Revitalize CDC renews sense of pride in Springfield’s Old Hill neighborhood

More than 1,200 volunteers shut down King Street to work on each house

SPRINGFIELD, Mass. (WWLP) – People living in Springfield’s Old Hill Neighborhood have a renewed sense of pride their community. Just ask 82-year-old Curtis Vaughn. He’s lived at 124 King Street for more than 50 years. His children grew up there and some still live there.

“Like a dream. It really is. Its like a dream…I love everybody here who did this. I can’t believe it,” Vaughn said as he stared at his house and his street in disbelief. More than 1,200 volunteers shut down King Street to go house by house, renovating, rebuilding, painting, gardening and even installing energy efficient appliances.

Vaughn got a new furnace. He endured a winter without heat at his home. “My furnace blew out. The electricity blew out on me and my whole toilet system went. And it was real bad. Well, I couldn’t afford it. Just living off retirement now, you know,” Vaughn said.

The volunteers were all part of the organization Revitalize Community Development Corporation. It was formerly known as Rebuilding Together Springfield, which relied on donations of money and equipment and supplies to help rebuild the neighborhoods of Springfield. However, on January 1, 2015, the Commonwealth of Massachusetts recognized the organization as a Community Development Corporation, or CDC. That allowed the group to apply for state funding.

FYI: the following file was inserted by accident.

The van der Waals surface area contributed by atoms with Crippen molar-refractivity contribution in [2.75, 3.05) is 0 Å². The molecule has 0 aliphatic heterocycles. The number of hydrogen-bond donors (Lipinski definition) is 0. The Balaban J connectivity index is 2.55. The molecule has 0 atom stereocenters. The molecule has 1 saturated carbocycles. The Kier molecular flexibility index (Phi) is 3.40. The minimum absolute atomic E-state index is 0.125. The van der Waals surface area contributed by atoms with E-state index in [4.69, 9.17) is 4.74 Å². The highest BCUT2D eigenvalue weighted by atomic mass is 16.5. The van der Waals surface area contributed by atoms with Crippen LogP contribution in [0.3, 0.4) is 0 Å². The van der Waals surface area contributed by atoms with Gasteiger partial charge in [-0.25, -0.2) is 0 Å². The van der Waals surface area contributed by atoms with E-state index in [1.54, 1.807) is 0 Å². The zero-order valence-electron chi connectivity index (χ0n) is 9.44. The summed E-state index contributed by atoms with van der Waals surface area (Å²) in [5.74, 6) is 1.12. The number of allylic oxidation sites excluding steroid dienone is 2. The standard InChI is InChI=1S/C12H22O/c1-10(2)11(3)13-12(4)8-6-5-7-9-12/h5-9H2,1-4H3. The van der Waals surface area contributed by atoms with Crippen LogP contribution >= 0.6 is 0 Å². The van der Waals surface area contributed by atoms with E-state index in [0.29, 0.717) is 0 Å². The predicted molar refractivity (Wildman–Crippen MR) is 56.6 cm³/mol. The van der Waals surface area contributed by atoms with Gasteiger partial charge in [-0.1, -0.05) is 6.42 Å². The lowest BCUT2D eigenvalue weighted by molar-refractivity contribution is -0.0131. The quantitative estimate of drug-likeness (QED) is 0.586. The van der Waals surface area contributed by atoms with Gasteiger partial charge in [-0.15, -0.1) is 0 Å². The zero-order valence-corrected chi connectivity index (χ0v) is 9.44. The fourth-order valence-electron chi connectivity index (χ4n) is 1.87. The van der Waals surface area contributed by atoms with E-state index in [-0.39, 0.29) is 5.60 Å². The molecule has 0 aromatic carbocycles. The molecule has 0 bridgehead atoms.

Among the volunteers were Berkshire Bank representatives, Springfield Housing Authority employees and students from UMass Amherst’s NAHB Student Chapter.

Revitalize CDC began in its former name in 1992 and has helped over 500 families in that time. However, it began its street-by-street revitalization project in 2013.

“We have our homeowners from other streets that are volunteering this year on this street and so it keeps growing too every year we get more and more homeowners and their families giving back,” President and CEO Colleen Loveless told 22News.

The purpose of this annual project is to quite literally clean up the neighborhood, but Loveless said in the process, neighbors get to know each other. And in return, they’ve cleaned up the crime as well.

Luz Colon and her family have lived on King Street for a few years. She was mulching the backyard as volunteers worked around her, removing a rotted boat, and rebuilding their porches. “It’s uh, I don’t have words for it. It’s great. I didn’t know that a neighborhood could get together like this and really help, and now I’m living it,” Colon said.

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